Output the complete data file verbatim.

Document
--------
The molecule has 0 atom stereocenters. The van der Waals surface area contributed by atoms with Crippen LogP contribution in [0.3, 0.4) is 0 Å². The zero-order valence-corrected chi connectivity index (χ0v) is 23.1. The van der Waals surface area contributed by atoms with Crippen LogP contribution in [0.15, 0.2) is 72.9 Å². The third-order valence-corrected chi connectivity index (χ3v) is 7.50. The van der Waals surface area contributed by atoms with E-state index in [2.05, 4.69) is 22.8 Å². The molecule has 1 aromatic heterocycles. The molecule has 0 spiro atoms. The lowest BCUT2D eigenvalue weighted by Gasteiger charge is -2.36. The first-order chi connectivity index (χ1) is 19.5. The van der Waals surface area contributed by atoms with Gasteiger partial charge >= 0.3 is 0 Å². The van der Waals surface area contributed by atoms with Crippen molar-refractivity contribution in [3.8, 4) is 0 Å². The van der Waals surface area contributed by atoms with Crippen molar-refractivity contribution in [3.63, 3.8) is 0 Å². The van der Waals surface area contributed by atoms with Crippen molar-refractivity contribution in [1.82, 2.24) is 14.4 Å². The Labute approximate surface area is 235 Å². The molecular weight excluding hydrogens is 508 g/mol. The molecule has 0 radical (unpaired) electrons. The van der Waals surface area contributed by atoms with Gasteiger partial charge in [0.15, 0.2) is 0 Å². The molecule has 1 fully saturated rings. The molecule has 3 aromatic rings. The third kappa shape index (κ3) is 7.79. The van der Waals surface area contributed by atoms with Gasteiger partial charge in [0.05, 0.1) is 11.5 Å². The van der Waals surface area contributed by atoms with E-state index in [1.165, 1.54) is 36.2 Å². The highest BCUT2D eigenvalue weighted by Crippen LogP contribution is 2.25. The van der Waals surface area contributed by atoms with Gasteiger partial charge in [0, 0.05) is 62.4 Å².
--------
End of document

The molecule has 0 atom stereocenters. The van der Waals surface area contributed by atoms with Crippen LogP contribution in [0.3, 0.4) is 0 Å². The zero-order valence-corrected chi connectivity index (χ0v) is 23.1. The van der Waals surface area contributed by atoms with Crippen LogP contribution in [0.15, 0.2) is 72.9 Å². The third-order valence-corrected chi connectivity index (χ3v) is 7.50. The van der Waals surface area contributed by atoms with E-state index in [2.05, 4.69) is 22.8 Å². The molecule has 1 aromatic heterocycles. The molecule has 0 spiro atoms. The lowest BCUT2D eigenvalue weighted by Gasteiger charge is -2.36. The first-order chi connectivity index (χ1) is 19.5. The van der Waals surface area contributed by atoms with Gasteiger partial charge >= 0.3 is 0 Å². The van der Waals surface area contributed by atoms with Crippen molar-refractivity contribution in [3.8, 4) is 0 Å². The van der Waals surface area contributed by atoms with Crippen molar-refractivity contribution in [3.63, 3.8) is 0 Å². The van der Waals surface area contributed by atoms with Crippen molar-refractivity contribution in [1.82, 2.24) is 14.4 Å². The Labute approximate surface area is 235 Å². The molecular weight excluding hydrogens is 508 g/mol. The molecule has 0 radical (unpaired) electrons. The van der Waals surface area contributed by atoms with Gasteiger partial charge in [0.15, 0.2) is 0 Å². The molecule has 1 fully saturated rings. The molecule has 3 aromatic rings. The third kappa shape index (κ3) is 7.79. The van der Waals surface area contributed by atoms with Gasteiger partial charge in [0.05, 0.1) is 11.5 Å². The van der Waals surface area contributed by atoms with E-state index in [1.165, 1.54) is 36.2 Å². The highest BCUT2D eigenvalue weighted by Crippen LogP contribution is 2.25. The van der Waals surface area contributed by atoms with Gasteiger partial charge in [0, 0.05) is 62.4 Å².